Massimo Bottura may have three Michelin Stars to his name, but he’s certainly showing no signs of slowing down to enjoy a celeb lifestyle.
In fact, the celebrated Italian chef has embarked on a new project which could change how we look at food waste.
Lats year, Bottura was voted the number one chef in the world, and he has since become somewhat of a household name. The svelte and enigmatic 54 -year-old has been developing a project known as Refettorio; a restaurant with a real difference. The concept is to use food that is listed as unfit for sale to produce healthy and delicious dishes for the homeless and disadvantaged. The concept has really taken off and now Bottura plans to expand the idea globally.
The Reffetorio restaurants began as a pop-up in 2015, during the Milan World Expo. Bottura wanted to ensure that not only would no food go to waste as part of the event, but that it would be put to good use. His initial idea was to put a temporary restaurant in one of the central stations, allowing homeless people to make use of the excess meals that were being prepared. Then someone rather important made a suggestion.
News of the project reached The Vatican and the Pope himself suggested putting the restaurant in one of the more poverty-stricken parts of town; Greco. Utilising an old theatre, Bottura has established a permanent setup which has made a huge difference to the community.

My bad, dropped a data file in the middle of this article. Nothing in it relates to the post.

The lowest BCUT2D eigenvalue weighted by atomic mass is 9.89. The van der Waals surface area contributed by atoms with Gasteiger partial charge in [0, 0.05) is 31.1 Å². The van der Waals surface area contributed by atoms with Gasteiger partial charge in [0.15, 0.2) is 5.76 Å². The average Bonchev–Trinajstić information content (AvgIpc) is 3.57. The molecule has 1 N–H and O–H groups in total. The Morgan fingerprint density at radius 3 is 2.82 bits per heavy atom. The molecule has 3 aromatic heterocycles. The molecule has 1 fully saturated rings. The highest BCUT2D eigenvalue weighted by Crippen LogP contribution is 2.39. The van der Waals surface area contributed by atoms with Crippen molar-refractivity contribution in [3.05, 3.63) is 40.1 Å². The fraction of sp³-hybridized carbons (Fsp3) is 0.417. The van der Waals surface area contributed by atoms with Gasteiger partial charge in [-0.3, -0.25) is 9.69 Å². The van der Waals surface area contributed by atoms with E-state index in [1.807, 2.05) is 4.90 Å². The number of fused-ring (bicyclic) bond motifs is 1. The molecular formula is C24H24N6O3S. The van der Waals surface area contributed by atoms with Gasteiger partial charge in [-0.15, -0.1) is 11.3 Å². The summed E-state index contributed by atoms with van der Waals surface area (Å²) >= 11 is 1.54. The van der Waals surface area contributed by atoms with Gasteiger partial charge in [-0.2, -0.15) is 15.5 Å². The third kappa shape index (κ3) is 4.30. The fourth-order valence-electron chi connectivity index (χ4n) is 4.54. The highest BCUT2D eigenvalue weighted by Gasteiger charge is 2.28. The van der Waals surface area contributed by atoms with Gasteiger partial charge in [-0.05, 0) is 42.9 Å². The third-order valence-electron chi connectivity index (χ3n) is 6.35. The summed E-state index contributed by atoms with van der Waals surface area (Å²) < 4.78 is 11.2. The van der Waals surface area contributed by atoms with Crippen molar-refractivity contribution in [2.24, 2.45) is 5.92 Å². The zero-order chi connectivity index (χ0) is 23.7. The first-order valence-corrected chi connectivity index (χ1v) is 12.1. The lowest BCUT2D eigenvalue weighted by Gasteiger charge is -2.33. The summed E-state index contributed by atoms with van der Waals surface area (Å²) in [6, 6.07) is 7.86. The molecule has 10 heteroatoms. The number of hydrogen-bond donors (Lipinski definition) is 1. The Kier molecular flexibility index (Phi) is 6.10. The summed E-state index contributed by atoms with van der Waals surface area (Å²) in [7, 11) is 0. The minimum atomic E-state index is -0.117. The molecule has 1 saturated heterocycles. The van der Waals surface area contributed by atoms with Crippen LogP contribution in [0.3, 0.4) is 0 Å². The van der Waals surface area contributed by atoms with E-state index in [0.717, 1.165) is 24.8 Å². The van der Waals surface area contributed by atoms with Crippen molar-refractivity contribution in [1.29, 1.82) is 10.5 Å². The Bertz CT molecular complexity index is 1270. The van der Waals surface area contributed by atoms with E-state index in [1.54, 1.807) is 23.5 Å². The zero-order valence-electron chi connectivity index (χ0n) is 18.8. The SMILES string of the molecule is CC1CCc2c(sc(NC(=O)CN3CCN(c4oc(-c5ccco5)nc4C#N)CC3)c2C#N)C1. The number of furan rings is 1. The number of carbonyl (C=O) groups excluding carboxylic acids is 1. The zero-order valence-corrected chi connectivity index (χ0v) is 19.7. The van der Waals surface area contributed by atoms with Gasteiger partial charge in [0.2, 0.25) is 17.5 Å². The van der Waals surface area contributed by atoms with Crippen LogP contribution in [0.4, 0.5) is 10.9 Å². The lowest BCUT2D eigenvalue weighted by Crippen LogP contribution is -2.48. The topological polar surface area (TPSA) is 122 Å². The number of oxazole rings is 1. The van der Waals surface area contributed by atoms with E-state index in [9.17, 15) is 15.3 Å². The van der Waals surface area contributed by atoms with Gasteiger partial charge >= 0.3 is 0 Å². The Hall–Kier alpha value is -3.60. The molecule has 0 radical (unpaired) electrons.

According to The Guardian:
Bottura has also set up a foundation – Food for Soul – to seed the concept in other cities; he began with the creation of a Refettorio in Rio for the Olympics, which continues to thrive. His next stop, next month, is a Refettorio in London. In the week before Easter, the week I was in Milan, Food for Soul received an initial grant of $650,000 from the Rockefeller Foundation to bring at least two Refettorios to the US.
With the Food for Soul projects, Bottura wants to combat the immense amounts of food waste that households and industry produce every year.
Over 1.3 billion tonnes of food waste is created worldwide every year. That’s over a third of the food that is produced for consumption.
According to the Food and Agriculture Organization of the United States, “Food losses and waste amounts to roughly US$ 680 billion in industrialized countries and US$ 310 billion in developing countries.”
One of the most disheartening aspects of such statistics is that over 60% of food waste is avoidable. With just a few small changes around the home and in the office, everyone can make a difference. On a larger scale, however, it’s wonderful to see projects such as Bottura’s gain such momentum.